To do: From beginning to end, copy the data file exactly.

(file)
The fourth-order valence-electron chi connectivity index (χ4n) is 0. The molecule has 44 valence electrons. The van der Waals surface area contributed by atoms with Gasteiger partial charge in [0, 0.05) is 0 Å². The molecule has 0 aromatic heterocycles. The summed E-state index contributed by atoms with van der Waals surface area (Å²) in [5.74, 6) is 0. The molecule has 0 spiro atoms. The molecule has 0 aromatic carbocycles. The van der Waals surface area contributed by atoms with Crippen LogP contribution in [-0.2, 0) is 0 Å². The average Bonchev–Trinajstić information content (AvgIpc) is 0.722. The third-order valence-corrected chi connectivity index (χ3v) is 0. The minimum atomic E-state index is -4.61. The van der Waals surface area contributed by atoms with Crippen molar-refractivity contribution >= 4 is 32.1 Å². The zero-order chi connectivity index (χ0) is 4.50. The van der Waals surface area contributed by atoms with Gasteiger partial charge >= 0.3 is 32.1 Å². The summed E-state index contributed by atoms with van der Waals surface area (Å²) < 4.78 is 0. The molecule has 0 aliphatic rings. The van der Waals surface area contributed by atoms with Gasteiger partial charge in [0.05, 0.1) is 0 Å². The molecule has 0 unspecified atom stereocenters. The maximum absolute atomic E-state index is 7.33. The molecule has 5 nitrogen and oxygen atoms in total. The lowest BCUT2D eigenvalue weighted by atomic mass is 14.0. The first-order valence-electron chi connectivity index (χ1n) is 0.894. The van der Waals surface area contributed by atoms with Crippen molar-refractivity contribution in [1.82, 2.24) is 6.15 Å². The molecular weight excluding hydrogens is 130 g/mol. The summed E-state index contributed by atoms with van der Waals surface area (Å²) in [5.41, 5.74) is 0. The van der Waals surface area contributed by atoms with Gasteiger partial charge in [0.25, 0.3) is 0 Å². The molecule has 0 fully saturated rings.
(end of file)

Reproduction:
The fourth-order valence-electron chi connectivity index (χ4n) is 0. The molecule has 44 valence electrons. The van der Waals surface area contributed by atoms with Gasteiger partial charge in [0, 0.05) is 0 Å². The molecule has 0 aromatic heterocycles. The summed E-state index contributed by atoms with van der Waals surface area (Å²) in [5.74, 6) is 0. The molecule has 0 spiro atoms. The molecule has 0 aromatic carbocycles. The van der Waals surface area contributed by atoms with Crippen LogP contribution in [-0.2, 0) is 0 Å². The average Bonchev–Trinajstić information content (AvgIpc) is 0.722. The third-order valence-corrected chi connectivity index (χ3v) is 0. The minimum atomic E-state index is -4.61. The van der Waals surface area contributed by atoms with Crippen molar-refractivity contribution >= 4 is 32.1 Å². The zero-order chi connectivity index (χ0) is 4.50. The van der Waals surface area contributed by atoms with Gasteiger partial charge >= 0.3 is 32.1 Å². The summed E-state index contributed by atoms with van der Waals surface area (Å²) < 4.78 is 0. The molecule has 0 aliphatic rings. The van der Waals surface area contributed by atoms with Gasteiger partial charge in [0.05, 0.1) is 0 Å². The molecule has 0 unspecified atom stereocenters. The maximum absolute atomic E-state index is 7.33. The molecule has 5 nitrogen and oxygen atoms in total. The lowest BCUT2D eigenvalue weighted by atomic mass is 14.0. The first-order valence-electron chi connectivity index (χ1n) is 0.894. The van der Waals surface area contributed by atoms with Crippen molar-refractivity contribution in [1.82, 2.24) is 6.15 Å². The molecular weight excluding hydrogens is 130 g/mol. The summed E-state index contributed by atoms with van der Waals surface area (Å²) in [5.41, 5.74) is 0. The van der Waals surface area contributed by atoms with Gasteiger partial charge in [0.25, 0.3) is 0 Å². The molecule has 0 fully saturated rings.